Just more than a week before the unofficial start of the summer season, Galveston has put a bow on its newest beach project.
Local and state officials Thursday officially marked completion of a $19.5 million expansion project along seawall beaches.
“This is a monumental day for us,” said Galveston Park Board of Trustees Chairwoman Joyce Calver McLean.
The 1.2 million cubic yards of sand for the project was dredged from the Houston Ship Channel and was spread over 51 blocks of beach from 10th Street to 61st Street, between January and April. For months, sand was pumped onto the beach via a pipeline, and spread to expand the beach by as much as 150 feet.
The new beach protects the seawall and points behind it from erosion, and offers more space for the 6 million or more visitors who come to the island annually, park board officials said.
“Oftentimes, we think of these beaches as our beaches, but in reality we are stewards of the state’s beaches,” McLean said. “We have a responsibility and an important charge not only for the residents of our little sand bar, but for the citizens of Texas.”
Most of the project was paid for by federal hurricane recovery money once slotted to be used on West End beaches. The Texas General Land Office gave $2.8 million to help pay for the project. The city of Galveston contributed $1.3 million through its Industrial Development Corp., and the park board is using $1.2 million of its own funds.
“Our research shows that for every dollar you put into a project you get roughly four back,” said Texas Land Commissioner George P. Bush, who was on hand to celebrate the occasion. “It’s very unique in terms of coastal infrastructure.”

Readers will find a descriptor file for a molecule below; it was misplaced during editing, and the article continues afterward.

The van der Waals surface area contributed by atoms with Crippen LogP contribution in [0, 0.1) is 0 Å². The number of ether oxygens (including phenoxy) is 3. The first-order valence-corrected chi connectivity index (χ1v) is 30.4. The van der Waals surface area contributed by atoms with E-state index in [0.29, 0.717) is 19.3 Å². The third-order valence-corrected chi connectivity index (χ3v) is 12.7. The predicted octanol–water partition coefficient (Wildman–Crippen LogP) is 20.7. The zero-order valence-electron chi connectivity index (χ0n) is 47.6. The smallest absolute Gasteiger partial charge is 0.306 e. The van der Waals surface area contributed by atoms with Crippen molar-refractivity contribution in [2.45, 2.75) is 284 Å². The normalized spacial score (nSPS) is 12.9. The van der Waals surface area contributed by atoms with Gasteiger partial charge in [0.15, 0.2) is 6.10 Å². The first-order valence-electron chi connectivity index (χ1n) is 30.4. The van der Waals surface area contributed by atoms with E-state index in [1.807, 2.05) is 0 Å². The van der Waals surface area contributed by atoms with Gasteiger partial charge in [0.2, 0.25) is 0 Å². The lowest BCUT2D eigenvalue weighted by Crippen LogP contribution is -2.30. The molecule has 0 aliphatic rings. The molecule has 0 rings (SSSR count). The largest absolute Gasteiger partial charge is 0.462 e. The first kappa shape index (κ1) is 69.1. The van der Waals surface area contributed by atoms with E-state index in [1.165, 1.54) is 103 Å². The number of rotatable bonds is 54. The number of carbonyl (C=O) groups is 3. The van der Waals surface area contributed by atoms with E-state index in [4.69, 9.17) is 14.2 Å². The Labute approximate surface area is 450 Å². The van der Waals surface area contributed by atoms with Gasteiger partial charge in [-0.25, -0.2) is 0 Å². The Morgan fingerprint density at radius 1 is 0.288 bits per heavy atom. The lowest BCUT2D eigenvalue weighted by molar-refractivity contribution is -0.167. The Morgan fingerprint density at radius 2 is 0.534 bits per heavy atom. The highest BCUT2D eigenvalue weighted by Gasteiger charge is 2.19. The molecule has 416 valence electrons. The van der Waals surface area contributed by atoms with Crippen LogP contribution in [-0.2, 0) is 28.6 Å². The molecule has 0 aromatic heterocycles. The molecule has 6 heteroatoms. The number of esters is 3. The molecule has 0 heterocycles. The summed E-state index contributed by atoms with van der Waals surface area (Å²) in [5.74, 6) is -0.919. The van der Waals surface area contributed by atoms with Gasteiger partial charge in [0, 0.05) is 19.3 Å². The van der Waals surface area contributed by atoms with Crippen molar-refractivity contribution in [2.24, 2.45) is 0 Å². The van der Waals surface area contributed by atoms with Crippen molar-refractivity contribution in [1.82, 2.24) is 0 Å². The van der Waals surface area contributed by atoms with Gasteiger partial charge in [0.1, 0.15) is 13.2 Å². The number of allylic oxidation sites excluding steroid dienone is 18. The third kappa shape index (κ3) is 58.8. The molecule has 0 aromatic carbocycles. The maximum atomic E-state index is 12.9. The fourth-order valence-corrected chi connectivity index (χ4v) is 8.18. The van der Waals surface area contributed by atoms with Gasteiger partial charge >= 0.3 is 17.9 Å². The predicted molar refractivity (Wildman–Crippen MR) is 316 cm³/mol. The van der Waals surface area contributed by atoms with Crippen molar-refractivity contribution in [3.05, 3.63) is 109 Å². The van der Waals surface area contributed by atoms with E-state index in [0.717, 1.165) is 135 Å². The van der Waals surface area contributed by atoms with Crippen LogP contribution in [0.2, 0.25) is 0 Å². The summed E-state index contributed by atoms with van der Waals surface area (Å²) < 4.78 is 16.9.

Thursday’s ceremony marks the end of almost two years of beach building projects in Galveston.
The projects began in late 2015, with the “megadune” project in front of the Dellanera RV Park near 7 Mile Road on the island’s West End. In 2016, the city christened “Babe’s Beach,” a new stretch of sand along the seawall west of 61st Street.
Together, the projects are the largest beach building effort in Texas history, costing a total of $44 million.
The projects also create a “sand engine.” Officials expect that sand eroded from the newly expanded beaches by waves and tides will be deposited at points on the island’s extremes.
The park board aims to continue building beaches in the future, both by maintaining the new beaches that have been created and expanding farther west along the entire length of the seawall, McLean said.
Park board officials in March traveled to Washington D.C. to lobby the U.S. Army Corps of Engineers for Galveston’s inclusion into a new program that would guarantee dredge materials to be used for future beach construction.
If Galveston is included in that program, it could receive 1 million cubic feet of sand every two years, McLean said.